ForeWord Reviews

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The Seven Aspects of Sisterhood

Empowering Women through Self-Discovery

Foreword Review — Jan / Feb 2002

“Sisterhood not only describes the relationship a woman shares with other women, but also the relationship she has with herself.” This self-development book helps women as individuals, in relationships, and in the workplace to create harmony and success through the understanding of seven aspects of personality types.

The author, speaking in first person, methodically evolves a psychological awareness system for women. Her experience with corporations, nonprofits, and communications gives weight to her sound advice and techniques. Gawrych has an MBA and degrees in speech pathology and psychology. She founded Common Boundaries, a company that develops communications through self-awareness.

The Seven Aspects Method describes seven symbolic personality archetypes: Warrior, King, Priest, Server, Artisan, Storyteller, and Scholar, and how they predominate in every woman. The characteristics are simply outlined and women will find it easy to recognize themselves and other people they know and relate to.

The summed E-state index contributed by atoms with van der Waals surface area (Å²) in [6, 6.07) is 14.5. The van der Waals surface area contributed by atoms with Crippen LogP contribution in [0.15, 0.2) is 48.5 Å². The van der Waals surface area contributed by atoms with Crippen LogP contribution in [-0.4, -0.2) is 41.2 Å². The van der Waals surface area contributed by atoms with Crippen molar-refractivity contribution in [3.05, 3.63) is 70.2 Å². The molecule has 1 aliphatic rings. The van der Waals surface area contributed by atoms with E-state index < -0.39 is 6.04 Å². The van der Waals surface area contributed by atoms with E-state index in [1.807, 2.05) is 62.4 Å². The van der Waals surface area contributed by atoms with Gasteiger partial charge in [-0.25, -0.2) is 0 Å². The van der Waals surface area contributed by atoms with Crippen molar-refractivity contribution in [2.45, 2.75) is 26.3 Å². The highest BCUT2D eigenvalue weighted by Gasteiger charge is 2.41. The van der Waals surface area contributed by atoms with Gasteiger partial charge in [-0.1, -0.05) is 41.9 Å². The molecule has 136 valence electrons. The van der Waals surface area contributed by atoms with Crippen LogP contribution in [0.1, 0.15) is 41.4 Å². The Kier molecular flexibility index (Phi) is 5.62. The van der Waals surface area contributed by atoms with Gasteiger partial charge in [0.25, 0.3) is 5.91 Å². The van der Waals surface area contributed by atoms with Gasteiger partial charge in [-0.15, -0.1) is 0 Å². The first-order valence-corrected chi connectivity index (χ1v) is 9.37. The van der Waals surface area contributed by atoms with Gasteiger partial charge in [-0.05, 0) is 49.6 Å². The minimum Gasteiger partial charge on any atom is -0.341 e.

The first chapter involves the reader immediately in her own Primary, Second, and Third (Tertiary) Aspects with quick answers to the “Self-Identification Test.” This fosters a personal interest in the following chapters that include an in-depth focus on each aspect, positive/negative characteristics, stumbling blocks, goals, life tasks, and conflict resolution.

The author explains that “an individual is a ‘sisterhood’ of three aspects, and all aspects are equally important. For example: A King-Artisan-Scholar would be someone who loves to be in a position of authority, is artistic by nature (perhaps expresses this as a hobby rather than as a profession), but who is a rational, intelligent thinker.”

The book is liberally sprinkled with poetry, quotes, exercises, sources for reading, tests, boxed information, and the inclusion of famous (and infamous) names for each aspect variation, i.e., Madonna is a King-Artisan-Storyteller, while Mother Teresa was a Server-Priest-King. It also offers extensive backmatter that consists of endnotes, bibliography, and a thorough index.

By changing within, Gawrych says women can empower and change all women as a community. Using this material as a guidebook for workplaces and other groups of people that want to be more productive, improve communication, relieve stress, and simply grow, qualifies it as a basic, yet effective self-improvement tool.

Aimé Merizon